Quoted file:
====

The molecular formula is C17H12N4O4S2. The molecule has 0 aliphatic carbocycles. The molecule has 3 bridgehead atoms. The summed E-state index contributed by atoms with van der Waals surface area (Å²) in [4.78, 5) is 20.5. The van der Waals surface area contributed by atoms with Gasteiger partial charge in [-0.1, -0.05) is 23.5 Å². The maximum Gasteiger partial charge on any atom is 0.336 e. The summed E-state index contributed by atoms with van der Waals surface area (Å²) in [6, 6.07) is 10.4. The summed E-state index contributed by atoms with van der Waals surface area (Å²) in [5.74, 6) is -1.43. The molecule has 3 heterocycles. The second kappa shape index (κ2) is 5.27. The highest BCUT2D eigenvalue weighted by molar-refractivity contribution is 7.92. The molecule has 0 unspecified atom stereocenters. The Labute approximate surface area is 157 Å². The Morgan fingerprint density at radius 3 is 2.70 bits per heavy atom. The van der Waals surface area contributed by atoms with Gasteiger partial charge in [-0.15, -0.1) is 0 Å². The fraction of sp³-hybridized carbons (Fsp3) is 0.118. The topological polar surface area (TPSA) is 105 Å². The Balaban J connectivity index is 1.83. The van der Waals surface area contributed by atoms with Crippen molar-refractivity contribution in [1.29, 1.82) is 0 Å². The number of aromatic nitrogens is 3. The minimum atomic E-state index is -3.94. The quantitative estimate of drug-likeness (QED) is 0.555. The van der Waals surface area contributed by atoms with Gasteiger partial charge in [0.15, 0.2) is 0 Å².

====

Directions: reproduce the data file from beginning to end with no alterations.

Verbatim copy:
The molecular formula is C17H12N4O4S2. The molecule has 0 aliphatic carbocycles. The molecule has 3 bridgehead atoms. The summed E-state index contributed by atoms with van der Waals surface area (Å²) in [4.78, 5) is 20.5. The van der Waals surface area contributed by atoms with Gasteiger partial charge in [-0.1, -0.05) is 23.5 Å². The maximum Gasteiger partial charge on any atom is 0.336 e. The summed E-state index contributed by atoms with van der Waals surface area (Å²) in [6, 6.07) is 10.4. The summed E-state index contributed by atoms with van der Waals surface area (Å²) in [5.74, 6) is -1.43. The molecule has 3 heterocycles. The second kappa shape index (κ2) is 5.27. The highest BCUT2D eigenvalue weighted by molar-refractivity contribution is 7.92. The molecule has 0 unspecified atom stereocenters. The Labute approximate surface area is 157 Å². The Morgan fingerprint density at radius 3 is 2.70 bits per heavy atom. The van der Waals surface area contributed by atoms with Gasteiger partial charge in [-0.15, -0.1) is 0 Å². The fraction of sp³-hybridized carbons (Fsp3) is 0.118. The topological polar surface area (TPSA) is 105 Å². The Balaban J connectivity index is 1.83. The van der Waals surface area contributed by atoms with Crippen molar-refractivity contribution in [1.29, 1.82) is 0 Å². The number of aromatic nitrogens is 3. The minimum atomic E-state index is -3.94. The quantitative estimate of drug-likeness (QED) is 0.555. The van der Waals surface area contributed by atoms with Gasteiger partial charge in [0.15, 0.2) is 0 Å².